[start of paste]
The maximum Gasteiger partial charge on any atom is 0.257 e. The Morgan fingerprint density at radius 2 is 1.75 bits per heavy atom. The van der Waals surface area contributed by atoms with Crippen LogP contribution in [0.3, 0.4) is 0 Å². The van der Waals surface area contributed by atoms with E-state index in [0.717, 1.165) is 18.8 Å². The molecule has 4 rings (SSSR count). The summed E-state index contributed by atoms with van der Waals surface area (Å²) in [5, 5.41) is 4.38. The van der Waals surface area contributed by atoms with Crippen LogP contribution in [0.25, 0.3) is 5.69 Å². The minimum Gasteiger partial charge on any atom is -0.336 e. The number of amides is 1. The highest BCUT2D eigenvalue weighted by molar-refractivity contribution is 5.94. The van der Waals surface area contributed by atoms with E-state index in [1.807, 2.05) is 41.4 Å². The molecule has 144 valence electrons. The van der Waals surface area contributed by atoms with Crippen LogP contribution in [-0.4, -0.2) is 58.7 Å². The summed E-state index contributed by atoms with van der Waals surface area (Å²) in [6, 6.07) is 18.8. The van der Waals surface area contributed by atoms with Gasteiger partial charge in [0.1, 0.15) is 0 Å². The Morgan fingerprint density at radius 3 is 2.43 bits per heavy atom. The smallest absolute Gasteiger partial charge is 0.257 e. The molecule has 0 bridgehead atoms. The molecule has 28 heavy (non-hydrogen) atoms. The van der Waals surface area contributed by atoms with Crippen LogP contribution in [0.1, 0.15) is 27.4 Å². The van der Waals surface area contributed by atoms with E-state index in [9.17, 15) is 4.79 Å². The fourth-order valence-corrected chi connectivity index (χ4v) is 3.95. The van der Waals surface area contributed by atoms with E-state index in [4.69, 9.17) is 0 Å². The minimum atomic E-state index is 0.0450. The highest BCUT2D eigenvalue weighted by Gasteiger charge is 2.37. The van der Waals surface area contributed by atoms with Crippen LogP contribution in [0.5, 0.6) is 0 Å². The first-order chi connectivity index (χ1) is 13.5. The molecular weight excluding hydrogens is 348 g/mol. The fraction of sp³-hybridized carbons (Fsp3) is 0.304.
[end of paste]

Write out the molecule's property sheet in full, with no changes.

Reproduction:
The maximum Gasteiger partial charge on any atom is 0.257 e. The Morgan fingerprint density at radius 2 is 1.75 bits per heavy atom. The van der Waals surface area contributed by atoms with Crippen LogP contribution in [0.3, 0.4) is 0 Å². The van der Waals surface area contributed by atoms with E-state index in [0.717, 1.165) is 18.8 Å². The molecule has 4 rings (SSSR count). The summed E-state index contributed by atoms with van der Waals surface area (Å²) in [5, 5.41) is 4.38. The van der Waals surface area contributed by atoms with Crippen LogP contribution in [0.25, 0.3) is 5.69 Å². The minimum Gasteiger partial charge on any atom is -0.336 e. The number of amides is 1. The highest BCUT2D eigenvalue weighted by molar-refractivity contribution is 5.94. The van der Waals surface area contributed by atoms with E-state index in [1.807, 2.05) is 41.4 Å². The molecule has 144 valence electrons. The van der Waals surface area contributed by atoms with Crippen LogP contribution in [-0.4, -0.2) is 58.7 Å². The summed E-state index contributed by atoms with van der Waals surface area (Å²) in [6, 6.07) is 18.8. The van der Waals surface area contributed by atoms with Gasteiger partial charge in [0.1, 0.15) is 0 Å². The Morgan fingerprint density at radius 3 is 2.43 bits per heavy atom. The smallest absolute Gasteiger partial charge is 0.257 e. The molecule has 0 bridgehead atoms. The molecule has 28 heavy (non-hydrogen) atoms. The van der Waals surface area contributed by atoms with Crippen LogP contribution in [0.1, 0.15) is 27.4 Å². The van der Waals surface area contributed by atoms with E-state index in [9.17, 15) is 4.79 Å². The fourth-order valence-corrected chi connectivity index (χ4v) is 3.95. The van der Waals surface area contributed by atoms with E-state index in [4.69, 9.17) is 0 Å². The minimum atomic E-state index is 0.0450. The highest BCUT2D eigenvalue weighted by Gasteiger charge is 2.37. The van der Waals surface area contributed by atoms with Crippen LogP contribution in [0.5, 0.6) is 0 Å². The first-order chi connectivity index (χ1) is 13.5. The molecular weight excluding hydrogens is 348 g/mol. The fraction of sp³-hybridized carbons (Fsp3) is 0.304.